[Spoiler Alert] This article may spoil some of the surprises from the latest episode of “Mr. Robot.” If you haven’t watched Season 2, Episode 4: eps2.2_init1.asec, check it out on USA Network or iTunes before coming back to this article to learn its secrets.
LATEST IN A SERIES: Corey Nachreiner, CTO at Seattle-based WatchGuard Technologies, is reviewing episodes of Mr. Robot on GeekWire. The show airs on USA Network on Wednesdays at 10 p.m. Join the conversation on Twitter using #MrRobotRewind, and follow Corey @SecAdept.Welcome back to the “Mr. Robot” Rewind series, where I gush like a teenage fanboy over the l33t h4x0r writing skills of the “Mr. Robot” team. Jokes aside, if you’re curious how much tech and hacking USA’s “Mr. Robot” gets right and wrong, you’ve come to the right place.
That said, when your hacker protagonist has forbidden himself from touching a computer, and his crew is on the run, there’s little hacking to be had. Luckily, even hack-free “Mr. Robot” episodes tend to include plenty of security and tech references. Let’s see how hackurate this episode was.
Darlene recovers from a crash with init 1
Our first geeky tech reference arrived about a minute into this episode, when Darlene interrupted Elliot by saying “init one.” In the scene, this seemed to be a sibling code word used to communicate a serious need for help. Later in the episode, we learned that init-1 was actually the first command Elliot ever taught her, when her computer was crashing.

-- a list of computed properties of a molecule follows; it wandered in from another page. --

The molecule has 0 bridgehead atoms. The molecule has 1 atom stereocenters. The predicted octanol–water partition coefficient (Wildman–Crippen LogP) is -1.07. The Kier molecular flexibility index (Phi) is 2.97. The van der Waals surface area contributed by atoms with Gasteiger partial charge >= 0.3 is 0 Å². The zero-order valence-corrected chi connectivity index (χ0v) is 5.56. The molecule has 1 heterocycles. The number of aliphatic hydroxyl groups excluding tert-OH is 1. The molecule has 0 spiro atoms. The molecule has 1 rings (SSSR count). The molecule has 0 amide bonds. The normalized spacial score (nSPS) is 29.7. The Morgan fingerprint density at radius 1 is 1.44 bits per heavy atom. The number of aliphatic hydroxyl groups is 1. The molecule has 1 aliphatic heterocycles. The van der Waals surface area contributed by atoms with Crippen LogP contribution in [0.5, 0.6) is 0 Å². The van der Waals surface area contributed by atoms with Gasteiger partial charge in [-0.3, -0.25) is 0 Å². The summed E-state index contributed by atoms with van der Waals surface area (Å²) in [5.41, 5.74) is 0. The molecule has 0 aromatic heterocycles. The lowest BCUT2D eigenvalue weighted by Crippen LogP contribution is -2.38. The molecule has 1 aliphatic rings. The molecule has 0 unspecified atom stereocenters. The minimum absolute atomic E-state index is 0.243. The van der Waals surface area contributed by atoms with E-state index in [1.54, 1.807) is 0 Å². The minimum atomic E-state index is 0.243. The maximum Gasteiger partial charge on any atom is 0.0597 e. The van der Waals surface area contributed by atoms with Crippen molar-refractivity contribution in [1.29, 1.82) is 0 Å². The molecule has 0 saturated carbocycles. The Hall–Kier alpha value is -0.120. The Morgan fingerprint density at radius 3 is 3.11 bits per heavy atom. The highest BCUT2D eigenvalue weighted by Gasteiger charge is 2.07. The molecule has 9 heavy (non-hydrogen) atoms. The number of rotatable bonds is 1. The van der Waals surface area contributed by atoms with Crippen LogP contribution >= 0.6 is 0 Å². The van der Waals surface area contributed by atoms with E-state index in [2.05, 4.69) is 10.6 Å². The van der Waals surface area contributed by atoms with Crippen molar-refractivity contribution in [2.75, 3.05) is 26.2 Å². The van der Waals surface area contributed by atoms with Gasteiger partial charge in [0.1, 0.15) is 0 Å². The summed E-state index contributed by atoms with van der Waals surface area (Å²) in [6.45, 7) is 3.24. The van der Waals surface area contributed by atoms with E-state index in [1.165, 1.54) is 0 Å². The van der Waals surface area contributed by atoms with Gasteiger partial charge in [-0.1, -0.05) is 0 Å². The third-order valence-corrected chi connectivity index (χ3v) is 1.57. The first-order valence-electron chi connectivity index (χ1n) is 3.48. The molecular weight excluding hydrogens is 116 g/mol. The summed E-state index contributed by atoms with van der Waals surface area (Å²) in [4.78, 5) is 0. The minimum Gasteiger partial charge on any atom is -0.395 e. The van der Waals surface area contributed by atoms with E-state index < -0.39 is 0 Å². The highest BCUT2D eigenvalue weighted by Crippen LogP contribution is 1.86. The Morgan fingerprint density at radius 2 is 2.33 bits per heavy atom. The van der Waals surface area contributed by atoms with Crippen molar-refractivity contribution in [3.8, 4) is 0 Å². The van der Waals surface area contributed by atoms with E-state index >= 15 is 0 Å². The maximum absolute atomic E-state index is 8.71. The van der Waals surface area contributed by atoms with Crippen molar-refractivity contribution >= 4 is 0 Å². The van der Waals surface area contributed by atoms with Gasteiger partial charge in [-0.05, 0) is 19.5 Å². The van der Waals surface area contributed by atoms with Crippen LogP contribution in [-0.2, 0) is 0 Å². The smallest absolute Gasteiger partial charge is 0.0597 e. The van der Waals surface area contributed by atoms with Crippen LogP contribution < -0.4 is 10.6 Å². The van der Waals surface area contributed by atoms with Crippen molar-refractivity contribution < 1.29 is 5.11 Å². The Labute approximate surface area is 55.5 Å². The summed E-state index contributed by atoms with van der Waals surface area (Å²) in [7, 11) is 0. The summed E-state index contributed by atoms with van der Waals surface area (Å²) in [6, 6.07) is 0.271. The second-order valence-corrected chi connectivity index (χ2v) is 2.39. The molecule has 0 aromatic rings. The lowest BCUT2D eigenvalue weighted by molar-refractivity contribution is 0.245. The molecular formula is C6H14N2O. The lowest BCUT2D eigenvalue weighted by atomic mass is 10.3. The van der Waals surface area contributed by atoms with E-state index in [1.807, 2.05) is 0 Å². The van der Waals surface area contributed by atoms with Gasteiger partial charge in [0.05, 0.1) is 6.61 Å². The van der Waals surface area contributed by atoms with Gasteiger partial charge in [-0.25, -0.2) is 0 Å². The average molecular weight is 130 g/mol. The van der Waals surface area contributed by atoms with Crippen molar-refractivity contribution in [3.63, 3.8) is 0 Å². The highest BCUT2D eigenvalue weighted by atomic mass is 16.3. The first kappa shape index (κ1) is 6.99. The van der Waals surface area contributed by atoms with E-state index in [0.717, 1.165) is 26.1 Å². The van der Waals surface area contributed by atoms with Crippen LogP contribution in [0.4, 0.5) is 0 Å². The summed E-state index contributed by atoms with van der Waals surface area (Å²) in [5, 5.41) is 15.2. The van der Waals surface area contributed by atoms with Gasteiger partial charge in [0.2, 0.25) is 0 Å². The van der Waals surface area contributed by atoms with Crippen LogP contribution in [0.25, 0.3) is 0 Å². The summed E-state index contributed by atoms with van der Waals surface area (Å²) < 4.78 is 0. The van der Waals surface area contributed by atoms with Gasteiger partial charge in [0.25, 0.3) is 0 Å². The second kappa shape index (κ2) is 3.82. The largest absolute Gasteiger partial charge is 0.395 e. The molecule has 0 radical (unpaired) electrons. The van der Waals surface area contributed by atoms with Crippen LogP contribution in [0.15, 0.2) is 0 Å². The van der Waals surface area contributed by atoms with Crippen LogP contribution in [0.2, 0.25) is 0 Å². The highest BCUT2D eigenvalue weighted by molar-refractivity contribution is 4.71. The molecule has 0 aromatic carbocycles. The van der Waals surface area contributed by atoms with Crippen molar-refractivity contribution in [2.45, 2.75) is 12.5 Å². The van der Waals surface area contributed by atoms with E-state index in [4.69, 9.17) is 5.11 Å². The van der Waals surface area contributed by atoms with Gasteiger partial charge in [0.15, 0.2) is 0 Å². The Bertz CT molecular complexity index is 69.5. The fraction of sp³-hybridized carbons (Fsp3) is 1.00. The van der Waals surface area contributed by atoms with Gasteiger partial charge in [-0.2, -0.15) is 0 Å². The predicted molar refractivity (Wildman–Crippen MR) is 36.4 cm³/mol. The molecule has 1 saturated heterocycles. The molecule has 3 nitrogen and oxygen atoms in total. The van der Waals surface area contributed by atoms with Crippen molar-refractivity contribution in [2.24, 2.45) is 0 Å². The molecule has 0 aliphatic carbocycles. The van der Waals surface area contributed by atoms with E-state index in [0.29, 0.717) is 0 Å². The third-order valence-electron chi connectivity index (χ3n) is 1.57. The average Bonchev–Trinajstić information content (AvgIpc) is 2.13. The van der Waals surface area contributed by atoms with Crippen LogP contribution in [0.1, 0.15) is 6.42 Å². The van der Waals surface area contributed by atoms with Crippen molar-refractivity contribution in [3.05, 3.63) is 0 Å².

On Linux and Unix based systems, init is the initialization process. It’s the first process that runs when a computer boots, responsible for every process thereafter. Init loads with various runlevels, which essentially define what state a machine boots into. For instance, runlevels decide whether or not to boot into multiuser mode, whether or not to load network services and whether or not to load a GUI or just the CLI.
Init-1 is single-user mode. Single user mode boots straight into a CLI as the superuser (root or administrative account) without any network services. You primarily use this runlevel to fix problems. If you’re more familiar with Windows, it’s kind of like booting into the command line Safe Mode without networking. In any case, typing the command “sudo init 1” will immediately drop a Linux computer into a mode where it’s cut off from all other machines, but able to fix local problems.